4. Outlast (PC)
The first trick to creating a good horror game is that it's not about making a big, ugly monster jump out of the darkness and yell "boo"; it's about making players think that a big, ugly monster is going to jump out of the darkness and yell "boo." The second trick to making a good horror game is that, yeah, you still do need to make a big, ugly monster jump out of the darkness and yell "boo" every once in a while, just to remind everyone that you're not all talk.
Outlast actually borrows quite a bit from Amnesia: The Dark Descent, which I was never overly fond of; the atmosphere was wonderful, but the puzzle design was so obtuse that I'd typically be stuck in areas until they stopped being scary. I love Outlast because it pulls the most effective ingredients of the formula (namely, the complete inability of the main character to actually defend himself) and sands it down to a smooth, lean, unpretentious experience that rarely gives you a chance to pause. The setting, a mental hospital, is time-tested, and forcing players to complete large chunks of the game through their camera's rather limiting night vision mode is a stroke of claustrophobic genius.
I'm slightly annoyed that Outlast's writing isn't actually very good, and the game being set in a sanitarium means most of the villains can get away with having no better motivation than that they're just goddamn nuts. But Outlast is a horror game, and via some combination of limiting controls, perfectly-timed jump shocks and slow-creeping terror everywhere else, it's the scariest horror game that I've ever played, to the point that I was only able to inch myself through it for small chunks at a time. To buy this game is to subject yourself to constant, overwhelming discomfort. To quote the title card, please enjoy.
3. BioShock Infinite (PC)
Oh, don't look at me like that.
It's funny that BioShock Infinite would be the game to spawn seemingly never-ending debate about "ludonarrative dissonance," the notoriously pretentious term that refers to a disconnect between story and gameplay, because the first two BioShocks could have been set anywhere for how much it actually mattered that you were in an underwater city. They were, in my mind, corridor shooters that undersold their beautiful worlds. Too much detail was dumped into Rapture for the whole place to be trapped in a display case, for its most important characters to be tucked away off-screen. And now Irrational goes and makes a game that feels as it looks, that puts its most important figure front and center for the duration, that's actually fantastic, and you all hate it? What is wrong with you people?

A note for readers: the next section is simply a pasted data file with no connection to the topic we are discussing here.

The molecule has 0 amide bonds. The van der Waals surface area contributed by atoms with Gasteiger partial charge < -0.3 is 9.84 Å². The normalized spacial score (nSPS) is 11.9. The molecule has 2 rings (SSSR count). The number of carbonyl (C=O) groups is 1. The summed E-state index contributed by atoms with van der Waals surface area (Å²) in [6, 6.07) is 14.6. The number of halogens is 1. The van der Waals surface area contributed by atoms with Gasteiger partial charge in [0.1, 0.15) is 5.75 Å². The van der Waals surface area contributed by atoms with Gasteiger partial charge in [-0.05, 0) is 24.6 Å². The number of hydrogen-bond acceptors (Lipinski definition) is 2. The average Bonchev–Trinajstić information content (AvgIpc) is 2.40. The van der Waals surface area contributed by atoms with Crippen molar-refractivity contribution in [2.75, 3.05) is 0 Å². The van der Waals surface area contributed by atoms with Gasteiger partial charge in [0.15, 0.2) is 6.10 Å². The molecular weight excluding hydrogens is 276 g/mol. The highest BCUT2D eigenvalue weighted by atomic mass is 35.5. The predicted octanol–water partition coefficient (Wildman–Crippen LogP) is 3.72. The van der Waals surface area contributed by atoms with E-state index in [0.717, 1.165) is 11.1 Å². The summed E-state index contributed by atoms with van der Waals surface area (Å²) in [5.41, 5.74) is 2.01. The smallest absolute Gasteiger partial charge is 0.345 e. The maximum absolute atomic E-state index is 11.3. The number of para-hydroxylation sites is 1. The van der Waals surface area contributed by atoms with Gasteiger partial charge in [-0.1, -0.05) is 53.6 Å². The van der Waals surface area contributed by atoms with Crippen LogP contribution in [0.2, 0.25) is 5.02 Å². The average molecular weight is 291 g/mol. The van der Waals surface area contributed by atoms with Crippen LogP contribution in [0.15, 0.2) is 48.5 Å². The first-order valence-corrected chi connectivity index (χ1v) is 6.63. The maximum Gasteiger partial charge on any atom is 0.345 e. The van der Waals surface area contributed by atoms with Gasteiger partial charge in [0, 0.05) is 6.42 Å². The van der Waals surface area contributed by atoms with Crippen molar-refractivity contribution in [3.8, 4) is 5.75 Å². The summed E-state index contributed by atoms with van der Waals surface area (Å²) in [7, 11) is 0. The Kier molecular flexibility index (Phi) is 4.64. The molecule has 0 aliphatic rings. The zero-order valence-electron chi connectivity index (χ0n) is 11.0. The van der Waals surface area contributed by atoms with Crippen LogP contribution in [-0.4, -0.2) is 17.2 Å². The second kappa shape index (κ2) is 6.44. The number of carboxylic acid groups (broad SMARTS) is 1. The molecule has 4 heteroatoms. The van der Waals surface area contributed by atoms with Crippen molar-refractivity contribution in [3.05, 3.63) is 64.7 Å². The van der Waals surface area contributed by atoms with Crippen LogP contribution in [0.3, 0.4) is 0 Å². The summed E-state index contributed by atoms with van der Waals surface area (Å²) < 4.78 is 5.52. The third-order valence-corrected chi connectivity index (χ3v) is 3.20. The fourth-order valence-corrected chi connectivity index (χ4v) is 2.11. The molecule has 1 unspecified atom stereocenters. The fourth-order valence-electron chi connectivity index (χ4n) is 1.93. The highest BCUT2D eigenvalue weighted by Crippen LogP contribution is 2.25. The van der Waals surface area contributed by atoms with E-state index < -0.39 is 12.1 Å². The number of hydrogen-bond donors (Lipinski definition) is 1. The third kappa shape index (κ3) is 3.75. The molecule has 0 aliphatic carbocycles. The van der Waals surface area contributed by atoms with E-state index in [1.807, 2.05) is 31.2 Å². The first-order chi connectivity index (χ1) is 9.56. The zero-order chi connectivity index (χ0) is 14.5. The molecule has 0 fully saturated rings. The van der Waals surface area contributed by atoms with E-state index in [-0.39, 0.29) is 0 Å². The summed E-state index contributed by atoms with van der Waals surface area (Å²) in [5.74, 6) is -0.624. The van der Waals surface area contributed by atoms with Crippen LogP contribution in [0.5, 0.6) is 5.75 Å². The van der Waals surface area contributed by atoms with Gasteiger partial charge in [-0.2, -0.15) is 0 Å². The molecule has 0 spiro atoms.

I am getting emotional. I adore Infinite and I am not ashamed of that. It's a beautiful, exciting, lightning-paced first-person shooter. It lacks the wealth of iconic imagery that its predecessors had, yes, but it's also got the most potent combat of the series to date (thanks in part to the Sky-Line, which gives Infinite's movement a decidedly three-dimensional edge) and one of the best supporting characters in any video game, ever. Elizabeth is voiced and animated to perfection. She plays an important role in combat (thanks to her ability to summon objects out of thin air), and Irrational wisely avoids the trap of turning Infinite into a feature-length escort mission, mercifully allowing Elizabeth to take care of herself, and alerting you to this fact the moment she joins you.
Even more importantly, though, Infinite is daring science fiction that uses the bare basics of its established franchise as the jumping-off point for a story so demanding of the audience's intellect that I doubt it would ever have been greenlit if it didn't have the demonstrably bankable BioShock name attached to it. I still won't spoil what's revealed during the game's final 15 minutes, but whether you love or hate the ending, I can't imagine anyone not being lost in deep thought as the credits roll. It really shouldn't bother me that Infinite has inspired such a wide range of impassioned reactions, because that's what all great, challenging art does. (Review.)
2. Tearaway (Vita)
Immediately after spending more than a thousand dollars over the course of a week investing in two new next-gen consoles back-to-back, I did what any sensible person would do: I spent even more damn money on another damn gaming system, namely the PlayStation Vita, which everyone on my Twitter feed has been insisting is a spectacular handheld. They were correct. Vita is freaking amazing. But that's unimportant for the time being.